REVIEW: Mary Balogh’s THE ESCAPE, Running To, or Running From?

The_Escape

Beautiful cover!

One of Miss Bates’ dearest friends is an artist. She once told Miss B. that visual artists fall into one of two categories: those whose primary focus is colour, or those whose primary focus is line. Maybe we can say the same about romance writers? Those who use line make use of strongly delineated roles for their characters; they rely on convention to build a narrative. Their characters, such as in PNR romance, do not deviate from their prescribed roles: mates are fated; there may be some negotiation and manoeuvring to reach the HEA, but, overall, the reader can see exactly where this is going. Deviations occur in plot rather than characterization. We may also see this in romantic suspense, which is not to say that subversions of the conventions don’t occur. Then, there are colorists, whose primary focus is in the development and transformation, over the course of a simple narrative, of character, in particular the heroine and hero. Mary Balogh is a colorist; her interest lies in characters in transition, caught in a moment when they have to do serious thinking and decision-making about where they’re going. She is also interested in how desire and love can insert themselves into people’s lives at the most inconvenient, unlikely, and often unwelcome moments. Hero and heroine have to work out the impetus towards love/commitment and pulling away from the bonds of engagement, a yearning for connection and longing, at the same time, solitude and independence. These conflicting and conflicted impulses are evident in both her male and female characters. Continue reading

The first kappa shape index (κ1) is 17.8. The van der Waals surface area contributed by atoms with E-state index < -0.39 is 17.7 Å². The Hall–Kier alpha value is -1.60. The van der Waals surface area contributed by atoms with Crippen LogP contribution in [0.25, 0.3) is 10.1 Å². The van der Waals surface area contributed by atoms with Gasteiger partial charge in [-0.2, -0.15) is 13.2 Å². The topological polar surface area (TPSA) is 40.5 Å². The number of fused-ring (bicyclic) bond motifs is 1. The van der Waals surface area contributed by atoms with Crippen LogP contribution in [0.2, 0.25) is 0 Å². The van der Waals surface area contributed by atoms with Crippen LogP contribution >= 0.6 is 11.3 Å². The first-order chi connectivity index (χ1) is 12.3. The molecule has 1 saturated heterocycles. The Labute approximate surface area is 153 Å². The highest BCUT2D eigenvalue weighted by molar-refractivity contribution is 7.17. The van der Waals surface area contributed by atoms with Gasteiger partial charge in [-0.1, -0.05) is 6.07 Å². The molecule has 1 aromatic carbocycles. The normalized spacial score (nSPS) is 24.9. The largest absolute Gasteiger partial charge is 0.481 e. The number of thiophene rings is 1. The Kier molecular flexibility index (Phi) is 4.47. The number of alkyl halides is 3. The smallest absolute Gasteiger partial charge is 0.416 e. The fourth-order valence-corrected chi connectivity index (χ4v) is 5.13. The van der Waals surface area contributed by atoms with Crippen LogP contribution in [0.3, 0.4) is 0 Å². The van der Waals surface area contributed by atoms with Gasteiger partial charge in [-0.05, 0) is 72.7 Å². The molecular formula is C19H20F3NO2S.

REVIEW: Jessica Gilmore’s THE RETURN OF MRS. JONES To the Uxorious Mr. Jones

The_Return_Of_Mrs_jonesThe second-chance-at-love trope in romance is one of Miss Bates’s favourites. It offers deliciously antagonistic back-story to a reunited couple; it adds depth beyond insta-lust. It may also, however, suffer from deus ex machina-ism, depending on how the romance writer engineers the reunion. One of Miss Bates’s comfort reads is a second-chance-at-love romance classic, Judith McNaught’s Paradise. She also points to another classic, Susan Elizabeth Phillips’s Ain’t She Sweet? Miss Bates characterizes Rachel Gibson as a mini-SEP. She’s written several enjoyable second-chance-at-love romances: in particular, her first and last in the Chinooks series, Simply Irresistible and Any Man Of Mine, respectively; the latter possessing gravitas and poignancy the former lacked. In the scheme of second-chance-at-love romances, how does Jessica Gilmore’s début effort stack up? Miss Bates says that there is no greater joy in the romance reader’s love for the genre than to discover a new voice in category romance. Gilmore’s first novel is lovely: the writing is strong; the characters are wonderful; and the handling of the second-chance-at-love for Lawrie Bennett and Jonas Jones, heroine and hero, one of the best she’s read. It’s not perfect, but it echoes one of the finest writing category romance today, Jessica Hart. Indeed, Gilmore gives a nod to Hart in her acknowledgements: a fine, fine professional mentoring if The Return Of Mrs. Jones is the result. A winner is born, folks! Continue reading